Question Hello I am currently interested in becoming a Philosophy major as and Undergrad. I am currently applying to several universities and colleges to see which one I will get into. I noticed something though regarding their philosophy curriculum specifically their logic requirement. Some of the schools require formal logic, and some require symbolic logic and one of the schools offers deductive logic as the logic course I should take. Are these three logic courses the same with just different terms or names? Sorry if it's a dumb question.
Answer First of all, philosophy is a wonderful subject, but I have to strongly discourage you from majoring in it. The only thing you can do with it is teach philosophy, and the number of open slots is very low, and the chance of tenure lower. On the other hand, combining it with computer science is a very powerful combination that will make you employable for life.
That said, on to logic.
The basis of formal logic is in Aristotle -- "All men are mortal; Socrates is a man; Therefore, Socrates is mortal." Aristotle looked at the question why that argument seems compelling and "All men are mortal; Socrates is a man; Therefore, Socrates is a giraffe" don't seem to work. The study of logic on this level is called formal logic. Deductive logic, which studies how conclusions follow from premises, is a part of that.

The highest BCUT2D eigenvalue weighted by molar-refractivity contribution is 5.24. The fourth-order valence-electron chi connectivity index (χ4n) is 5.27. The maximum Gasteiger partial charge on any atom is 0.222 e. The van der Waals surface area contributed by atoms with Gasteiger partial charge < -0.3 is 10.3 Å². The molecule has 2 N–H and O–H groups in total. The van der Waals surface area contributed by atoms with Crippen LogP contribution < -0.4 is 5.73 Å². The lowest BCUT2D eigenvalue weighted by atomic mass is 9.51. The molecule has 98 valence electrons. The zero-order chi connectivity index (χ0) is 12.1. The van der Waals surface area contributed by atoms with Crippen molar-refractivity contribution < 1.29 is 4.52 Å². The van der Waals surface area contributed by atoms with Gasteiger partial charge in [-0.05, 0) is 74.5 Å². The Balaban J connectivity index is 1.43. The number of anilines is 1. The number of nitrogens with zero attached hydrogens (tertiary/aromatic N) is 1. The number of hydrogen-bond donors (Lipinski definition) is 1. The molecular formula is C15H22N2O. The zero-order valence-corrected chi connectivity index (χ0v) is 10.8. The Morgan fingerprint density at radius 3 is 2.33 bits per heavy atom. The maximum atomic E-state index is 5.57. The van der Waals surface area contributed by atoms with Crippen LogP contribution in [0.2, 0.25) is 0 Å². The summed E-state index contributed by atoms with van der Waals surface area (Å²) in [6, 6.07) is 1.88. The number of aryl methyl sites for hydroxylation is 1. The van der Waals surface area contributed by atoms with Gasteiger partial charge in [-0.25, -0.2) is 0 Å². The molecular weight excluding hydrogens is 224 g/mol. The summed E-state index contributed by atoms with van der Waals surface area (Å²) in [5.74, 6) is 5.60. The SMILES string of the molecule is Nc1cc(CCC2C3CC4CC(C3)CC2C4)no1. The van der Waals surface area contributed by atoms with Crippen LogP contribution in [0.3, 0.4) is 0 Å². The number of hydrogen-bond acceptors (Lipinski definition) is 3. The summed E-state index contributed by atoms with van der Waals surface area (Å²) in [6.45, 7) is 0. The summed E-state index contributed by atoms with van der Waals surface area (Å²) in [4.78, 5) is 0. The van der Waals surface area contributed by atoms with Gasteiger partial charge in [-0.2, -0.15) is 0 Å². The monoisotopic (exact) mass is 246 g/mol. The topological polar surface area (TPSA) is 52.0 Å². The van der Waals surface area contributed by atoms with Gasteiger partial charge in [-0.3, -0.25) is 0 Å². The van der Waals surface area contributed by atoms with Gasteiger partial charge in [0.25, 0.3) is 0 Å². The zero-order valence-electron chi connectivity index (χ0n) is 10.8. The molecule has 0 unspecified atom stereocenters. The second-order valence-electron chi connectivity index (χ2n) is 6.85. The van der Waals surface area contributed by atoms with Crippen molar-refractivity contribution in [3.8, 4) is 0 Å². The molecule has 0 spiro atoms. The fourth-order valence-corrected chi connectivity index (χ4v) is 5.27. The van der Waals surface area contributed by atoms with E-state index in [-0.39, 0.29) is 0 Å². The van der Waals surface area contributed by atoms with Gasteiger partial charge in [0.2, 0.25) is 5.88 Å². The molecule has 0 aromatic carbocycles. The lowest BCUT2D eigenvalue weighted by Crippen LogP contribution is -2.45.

Symbolic logic is the "mathematization" of formal and deductive logic. It tries to apply the methods of mathematics to logic and has produced some fascinating stuff. (Go to the Stanford Encyclopedia of Philosophy online and look up Godel's Theorem. Symbolic logic has a lot of overlap with proof theory in mathematics.
I can answer a number of questions in philosophy; my academic concentrations (graduate school at Cornell) are ethics, political philosophy, and 19th-century German philosophy (Marx, Hegel, and hangers-on.)
BA, New College, 1971, Philosophy and Religion
Awarded four graduate fellowships upon graduation
MA, Cornell University, 1974
Social and Political Philosophy, Danforth Fellowship
All course work and dissertation drafts completed for Ph.D. Cornell University, 1971-1975, Social and Political Philosophy, Danforth Fellowship
Courses in statistics and microeconomics, George Washington University and The American University, 1976-1978
Health Insurance Specialist 2005 - Present
Centers for Medicare and Medicaid Service
US Department of Health and Human Services
Allentown Business School Instructor (Computer Science) 2003 - 2005
Northampton Community College
Adjunct Professor of Philosophy 2003 -2005
Lehigh County Community College
Adjunct Professor of Philosophy and Computer Science
Medicare Made Easy (with Charles B. Inlander) Addison-Wesley, 1989
Good Operations, Bad Operations (with Charles B. Inlander) Viking Press, 1993
Health Rebooted: Information Changes Everything (in press), 2008
Education/Credentials Bachelor of Arts, Philosphy and Religion, New College, 1971
Master of Arts, Social and Political Philosophy, Cornell University, 1975
Awards and Honors Danforth Fellowship, Woodrow Wilson Fellowship